Can I put together an entire post of roll/flip-and-write games? Probably without too much effort, but let’s see:
• Czech publisher Delicious Games debuted Woodcraft from designers Ross Arnold and Vladimír Suchý at SPIEL ’22, and now that same team plans to release a free spin-off title called Woodcraft: Roll and Write, with the files scheduled to be available on its BGG page by Dec. 25, 2022. Here’s a short game description: Players focus on gaining resources by choosing dice, crossing them out on their player sheets, gaining bonuses for them, and completing orders from customers.”
Says company owners Vladimir and Katka, “There were ideas that the theme would also be suitable for a lighter version of the game. It can be for those who want to play a simpler version, or, on the contrary, want to familiarize themselves with some of the mechanics that are in the basic version of Woodcraft… We are not planning to print it now, but if there is response and interest, DG would consider it.”
• Reclaim is a flip-and-write design for 1-6 players from Yusuke Sawaguchi of Fudacoma Games in which you claim sections of land on your individual map, then strip that land of resources in order to claim more stuff.
You must pay the resource cost, if possible, or else your maximum potential scoring for each of the game’s two halves is reduced. That said, each turn you can take a special action that lowers that maximum potential scoring while letting you either claim extra land (giving you the resources you need) or mark spaces on your land to connect castles.
At the end of each half, you score for the number of castles you’ve connected with resource-stripped land, and at game’s end, you score bonus points for the largest rectangle of completely useless land. (English rules are on BGG.)
I haven’t played Reclaim, but I have played Sawaguchi’s 2020 game Alluvium twice. In that flip-and-write game, you pass around the player sheets, drawing on every sheet over the course of the game. The more adjacent you are to the sheet owner’s shapes, the more points you’ll score — but the owner scores points based on the largest completed area on their sheet, so ideally you’re not helping them too much in the process of helping yourself. Sawaguchi did something similar in 2021’s Animism.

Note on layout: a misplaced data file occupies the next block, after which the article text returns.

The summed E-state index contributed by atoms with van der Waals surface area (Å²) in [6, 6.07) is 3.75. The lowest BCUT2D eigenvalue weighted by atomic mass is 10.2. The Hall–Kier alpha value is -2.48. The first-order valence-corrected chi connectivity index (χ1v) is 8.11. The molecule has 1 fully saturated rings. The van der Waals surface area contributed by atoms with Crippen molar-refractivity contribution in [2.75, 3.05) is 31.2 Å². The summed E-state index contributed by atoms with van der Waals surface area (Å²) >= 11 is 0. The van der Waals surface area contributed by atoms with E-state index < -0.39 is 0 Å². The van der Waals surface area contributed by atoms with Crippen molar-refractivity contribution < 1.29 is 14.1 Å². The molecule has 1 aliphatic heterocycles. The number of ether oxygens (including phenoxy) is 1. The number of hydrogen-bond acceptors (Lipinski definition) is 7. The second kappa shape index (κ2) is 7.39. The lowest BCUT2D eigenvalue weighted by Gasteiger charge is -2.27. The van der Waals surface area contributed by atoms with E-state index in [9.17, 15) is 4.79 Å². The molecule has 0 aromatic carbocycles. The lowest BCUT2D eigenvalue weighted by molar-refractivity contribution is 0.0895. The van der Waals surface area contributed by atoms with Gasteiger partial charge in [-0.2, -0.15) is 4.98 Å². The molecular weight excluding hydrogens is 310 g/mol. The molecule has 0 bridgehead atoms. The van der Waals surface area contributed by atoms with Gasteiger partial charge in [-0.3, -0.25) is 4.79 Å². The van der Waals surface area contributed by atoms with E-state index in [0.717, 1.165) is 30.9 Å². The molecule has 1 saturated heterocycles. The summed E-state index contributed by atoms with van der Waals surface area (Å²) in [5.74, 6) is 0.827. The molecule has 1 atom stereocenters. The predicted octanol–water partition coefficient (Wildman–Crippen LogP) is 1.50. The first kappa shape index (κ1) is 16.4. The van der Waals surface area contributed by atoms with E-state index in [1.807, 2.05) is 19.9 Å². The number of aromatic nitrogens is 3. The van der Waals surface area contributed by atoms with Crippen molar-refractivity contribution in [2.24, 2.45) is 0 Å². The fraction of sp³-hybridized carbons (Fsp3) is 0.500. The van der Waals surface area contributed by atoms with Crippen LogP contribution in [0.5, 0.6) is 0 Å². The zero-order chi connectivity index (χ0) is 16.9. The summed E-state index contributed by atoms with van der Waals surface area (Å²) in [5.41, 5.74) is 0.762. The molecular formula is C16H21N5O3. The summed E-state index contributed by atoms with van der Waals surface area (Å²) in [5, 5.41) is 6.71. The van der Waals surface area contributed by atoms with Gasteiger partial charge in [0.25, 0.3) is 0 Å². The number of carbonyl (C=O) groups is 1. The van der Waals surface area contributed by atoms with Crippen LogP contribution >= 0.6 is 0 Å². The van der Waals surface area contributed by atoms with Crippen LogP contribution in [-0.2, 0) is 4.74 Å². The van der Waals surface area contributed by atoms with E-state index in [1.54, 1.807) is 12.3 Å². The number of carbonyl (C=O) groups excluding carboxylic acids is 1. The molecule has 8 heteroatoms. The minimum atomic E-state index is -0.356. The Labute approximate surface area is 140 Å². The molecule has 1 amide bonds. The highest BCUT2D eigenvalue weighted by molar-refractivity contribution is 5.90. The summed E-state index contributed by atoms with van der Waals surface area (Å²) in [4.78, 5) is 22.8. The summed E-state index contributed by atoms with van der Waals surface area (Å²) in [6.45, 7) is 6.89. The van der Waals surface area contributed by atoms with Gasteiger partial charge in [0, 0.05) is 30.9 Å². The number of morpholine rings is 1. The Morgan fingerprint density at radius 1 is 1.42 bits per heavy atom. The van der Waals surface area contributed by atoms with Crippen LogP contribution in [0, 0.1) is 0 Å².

• Robot Roll & Write from Marco Salogni is part of a wave of inexpensive downloadable print-and-play games that designers have been crowdfunding. (Kickstarter link) In this game, each player builds their own robot over the course of twelve turns, adding components to the shell of the body, then connecting them with circuits in order to score points.
At the start of every third turn, lay out five cards on the display in the dice slots 1-5. Each card shows a component or two different circuits; some cards also have a die depicted on them. One card at random has a special token on it. On a turn, each player rolls two six-sided dice, then uses the results of the dice to choose one or two cards and add the components or circuitry to their robot shell. A result of 6 always lets you choose any card, but if a card has a second die depicted on it then you need both that die result and a 6 (or the designated die slot 1-5).
• Kheo Games is based in the Indian state of Goa, and it debuted in 2021 with the roll-and-write game Go Goa about its hometown, courtesy of designers Andy Desa and Suyog Kamat. Here’s an overview of this 1-6 player game:
During each round of Go Goa, the starting player rolls three dice, then reserves one die for the direction that only they can use. All other players use the dice to determine the direction to travel in, the number of steps, and the deviations they are allowed to take. Players then draw the route that they are taking for the day on their player sheet, which represents the map of Goa. The map contains tourist destinations, and if you end your movement on such a spot, you score points.
You also score bonus points for completing sets of five different destination types or three of one particular destination. In addition, you can score points for completing the tour plans that you chose.
After all players take their turn, a new round starts, with the starting player role moving clockwise.
The game ends after twelve rounds are completed. Players tally their scores for the tourist destinations visited and any bonus points that they may have collected along their trip. The player with the highest score wins.